Bangladesh has one of the largest civil society sectors in the world. A strong culture of charity and civic initiatives flourished in the country, after the Liberation War in 1971 which caused approximately 3 million deaths. The reaction of civil society to this humanitarian catastrophe and large-scale atrocities was immense. Civil society took initiatives for relief and rehabilitation in the spirit of social change and protection of people’s welfare. This spirit and these initiatives continue today through the work of non-governmental organisations (NGOs) which focus on various fields such as development to education and advocacy for social change. NGOs have been contributing to the welfare of society greatly; creating job opportunities and attract indispensable resources for the country. Most NGOs depend on foreign donations and sources from international organisations. NGOs remain a key player among the aid community to this day.
NGOs operate under numerous restricted and challenging circumstances, such as a lack of financial resources, economic sustainability, political instability, and a prevailing culture of impunity in which human rights abuses against human rights defenders go unpunished. The Government of Bangladesh is working towards a NGO regulation law which may add additional constraint to this list. The draft law entitled “The Foreign Donations (Voluntary Activities) Regulation Bill 2014”, aims to regulate foreign donations received by Bangladeshi NGOs and international organizations based in Bangladesh. The proposed law was approved by Cabinet on 2 June 2014 and is currently being presented to Parliament. On July 6, 2014 the law was officially presented to the standing committee.
Current Situation - Foreign Donations (Voluntary Activities) Regulation Bill:
NGOs are being restricted by the Bangladeshi Government under the current regulations. The bill is likely to tighten the restriction on NGOs severely and affecting freedom of association and expression of NGOs operating in Bangladesh. The bill overly restricts NGOs in several ways. To begin with, the bill uses a broad definition for “Foreign Donations” which can consist of “cash money, goods or donations and contributions of any kind”. This definition can lead to constraints over non-financial support provided by foreign organisations such as capacity building, educational activities or even consultation. The Act would grant the Government extensive powers over NGOs and also put in place an onerous registration and project approval system along with other requirements:
· NGOs and individuals are not allowed to receive foreign donations for their voluntary activities unless they have obtained approval from the government.
· NGOs and any other organisations cannot implement any voluntary activities funded by foreign donations without being registered with NGO Affairs Bureau.
· NGOs and individuals are required to attain project approval from the government prior to execution of projects that are funded by foreign sources.
· Any foreign expert or consultants involved in a project should be subjected to security checks and their involvement in the project must be approved by the government prior to the implementation of the activities.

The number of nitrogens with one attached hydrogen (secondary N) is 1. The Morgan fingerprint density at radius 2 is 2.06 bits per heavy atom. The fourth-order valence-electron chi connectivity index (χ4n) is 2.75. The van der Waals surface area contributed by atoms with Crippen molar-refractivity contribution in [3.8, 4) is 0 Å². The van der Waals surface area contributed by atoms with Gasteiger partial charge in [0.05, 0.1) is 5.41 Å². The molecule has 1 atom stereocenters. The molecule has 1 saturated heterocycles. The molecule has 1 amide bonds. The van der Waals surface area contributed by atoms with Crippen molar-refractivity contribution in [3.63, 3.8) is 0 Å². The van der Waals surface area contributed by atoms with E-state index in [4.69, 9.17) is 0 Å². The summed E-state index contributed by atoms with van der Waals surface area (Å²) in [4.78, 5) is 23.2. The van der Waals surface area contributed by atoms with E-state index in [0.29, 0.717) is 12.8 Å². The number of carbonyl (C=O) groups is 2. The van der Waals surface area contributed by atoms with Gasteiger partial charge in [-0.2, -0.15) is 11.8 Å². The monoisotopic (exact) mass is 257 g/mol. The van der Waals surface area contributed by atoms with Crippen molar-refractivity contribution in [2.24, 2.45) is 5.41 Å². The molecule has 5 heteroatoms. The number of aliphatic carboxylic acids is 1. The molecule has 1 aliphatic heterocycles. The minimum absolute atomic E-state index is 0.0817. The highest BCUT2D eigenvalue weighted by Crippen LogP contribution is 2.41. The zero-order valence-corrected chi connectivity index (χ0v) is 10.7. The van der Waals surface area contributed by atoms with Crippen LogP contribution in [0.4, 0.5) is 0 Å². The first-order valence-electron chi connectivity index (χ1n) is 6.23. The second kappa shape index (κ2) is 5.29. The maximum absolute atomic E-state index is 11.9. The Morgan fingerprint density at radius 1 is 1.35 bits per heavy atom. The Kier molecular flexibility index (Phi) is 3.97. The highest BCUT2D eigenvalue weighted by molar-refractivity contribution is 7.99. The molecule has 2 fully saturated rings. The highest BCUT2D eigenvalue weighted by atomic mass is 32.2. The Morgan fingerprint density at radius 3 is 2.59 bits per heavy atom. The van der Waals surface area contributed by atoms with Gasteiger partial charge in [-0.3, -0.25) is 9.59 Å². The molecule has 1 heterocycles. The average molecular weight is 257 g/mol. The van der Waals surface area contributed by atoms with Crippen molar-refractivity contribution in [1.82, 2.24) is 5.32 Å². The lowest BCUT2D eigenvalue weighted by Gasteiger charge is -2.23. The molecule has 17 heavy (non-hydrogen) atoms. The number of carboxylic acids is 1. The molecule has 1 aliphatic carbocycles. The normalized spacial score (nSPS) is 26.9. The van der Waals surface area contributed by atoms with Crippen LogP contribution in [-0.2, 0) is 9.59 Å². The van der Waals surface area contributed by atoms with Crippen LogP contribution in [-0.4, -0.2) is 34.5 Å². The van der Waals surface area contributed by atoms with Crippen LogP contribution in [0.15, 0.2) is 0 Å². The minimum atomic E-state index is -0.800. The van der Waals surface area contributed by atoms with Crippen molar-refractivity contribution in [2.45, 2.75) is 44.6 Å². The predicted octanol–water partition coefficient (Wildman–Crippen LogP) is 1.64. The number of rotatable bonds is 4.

· The official visits made for voluntary activities abroad should be communicated to the NGO Affairs Bureau along with the approved budget.
· NGOs or individuals who violate the Act will be considered as offenders and can be penalised by Director General of the NGO Affairs Bureau. The penalties vary from fines to any action according to the existing laws in Bangladesh. 
FDRA curbs freedom of expression and association which are protected under the Constitution of Bangladesh  and the International Covenant on Civil and Political Rights (ICCPR) ratified by Bangladesh in 2000. The proposed law facilitates arbitrary government power over the right of NGOs to engage in voluntary activities which are necessary for the protection and promotion of human rights and people's welfare. This governmental power over NGOs could lead to politically motivated interference with their work and would deny their right "to seek, receive and use resources - – human, material and financial –" from foreign, and international sources for their existence and effective activities.
GHRD strongly believes in promotion and protection of accountability and transparency in human rights field. The non-governmental sector, like any other sector, has the obligation to work ethically and with integrity and should be accountable to the communities and donors they work for, and that the received funds are used for the purposes intended. However the bill does not provide an autonomous framework that can monitor the activities of NGOs without unwarranted political interference from the government while promoting and protecting the freedom of expression and association of either NGOs or individuals.
 Read the entire Act at: http://www.law-democracy.org/live/wp-content/uploads/2014/07/NGO-Act-2014_English1-2.pdf
 See article 19 and 22 of ICCPR at: http://www.ohchr.org/en/professionalinterest/pages/ccpr.aspx